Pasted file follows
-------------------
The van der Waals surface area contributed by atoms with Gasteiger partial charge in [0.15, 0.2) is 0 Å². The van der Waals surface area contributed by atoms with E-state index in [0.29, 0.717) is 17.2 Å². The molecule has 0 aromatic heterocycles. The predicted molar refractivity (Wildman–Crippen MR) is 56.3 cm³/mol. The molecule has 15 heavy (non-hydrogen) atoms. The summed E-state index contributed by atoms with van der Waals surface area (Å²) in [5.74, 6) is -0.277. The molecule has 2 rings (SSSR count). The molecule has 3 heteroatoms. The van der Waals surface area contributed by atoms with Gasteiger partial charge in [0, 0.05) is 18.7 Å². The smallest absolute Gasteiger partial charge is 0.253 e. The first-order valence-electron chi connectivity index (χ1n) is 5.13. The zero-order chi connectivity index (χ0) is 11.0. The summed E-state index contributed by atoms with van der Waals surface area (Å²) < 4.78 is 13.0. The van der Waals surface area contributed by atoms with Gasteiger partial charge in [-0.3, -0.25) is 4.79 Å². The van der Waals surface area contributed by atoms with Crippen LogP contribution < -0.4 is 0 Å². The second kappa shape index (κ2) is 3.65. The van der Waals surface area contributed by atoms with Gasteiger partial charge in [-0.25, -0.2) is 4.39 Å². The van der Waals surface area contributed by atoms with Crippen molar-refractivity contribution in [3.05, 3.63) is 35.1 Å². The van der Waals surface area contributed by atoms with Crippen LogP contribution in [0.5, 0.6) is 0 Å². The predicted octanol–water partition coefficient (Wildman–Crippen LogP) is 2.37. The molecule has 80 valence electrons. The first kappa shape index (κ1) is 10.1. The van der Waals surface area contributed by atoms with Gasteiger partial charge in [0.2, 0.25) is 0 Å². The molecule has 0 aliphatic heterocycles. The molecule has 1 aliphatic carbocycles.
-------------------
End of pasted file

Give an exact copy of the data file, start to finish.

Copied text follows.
The van der Waals surface area contributed by atoms with Gasteiger partial charge in [0.15, 0.2) is 0 Å². The van der Waals surface area contributed by atoms with E-state index in [0.29, 0.717) is 17.2 Å². The molecule has 0 aromatic heterocycles. The predicted molar refractivity (Wildman–Crippen MR) is 56.3 cm³/mol. The molecule has 15 heavy (non-hydrogen) atoms. The summed E-state index contributed by atoms with van der Waals surface area (Å²) in [5.74, 6) is -0.277. The molecule has 2 rings (SSSR count). The molecule has 3 heteroatoms. The van der Waals surface area contributed by atoms with Gasteiger partial charge in [0, 0.05) is 18.7 Å². The smallest absolute Gasteiger partial charge is 0.253 e. The first-order valence-electron chi connectivity index (χ1n) is 5.13. The zero-order chi connectivity index (χ0) is 11.0. The summed E-state index contributed by atoms with van der Waals surface area (Å²) < 4.78 is 13.0. The van der Waals surface area contributed by atoms with Gasteiger partial charge in [-0.3, -0.25) is 4.79 Å². The van der Waals surface area contributed by atoms with Crippen LogP contribution < -0.4 is 0 Å². The second kappa shape index (κ2) is 3.65. The van der Waals surface area contributed by atoms with Gasteiger partial charge in [-0.25, -0.2) is 4.39 Å². The van der Waals surface area contributed by atoms with Crippen molar-refractivity contribution in [3.05, 3.63) is 35.1 Å². The van der Waals surface area contributed by atoms with Crippen LogP contribution in [0.5, 0.6) is 0 Å². The predicted octanol–water partition coefficient (Wildman–Crippen LogP) is 2.37. The molecule has 80 valence electrons. The first kappa shape index (κ1) is 10.1. The van der Waals surface area contributed by atoms with Gasteiger partial charge in [0.2, 0.25) is 0 Å². The molecule has 0 aliphatic heterocycles. The molecule has 1 aliphatic carbocycles.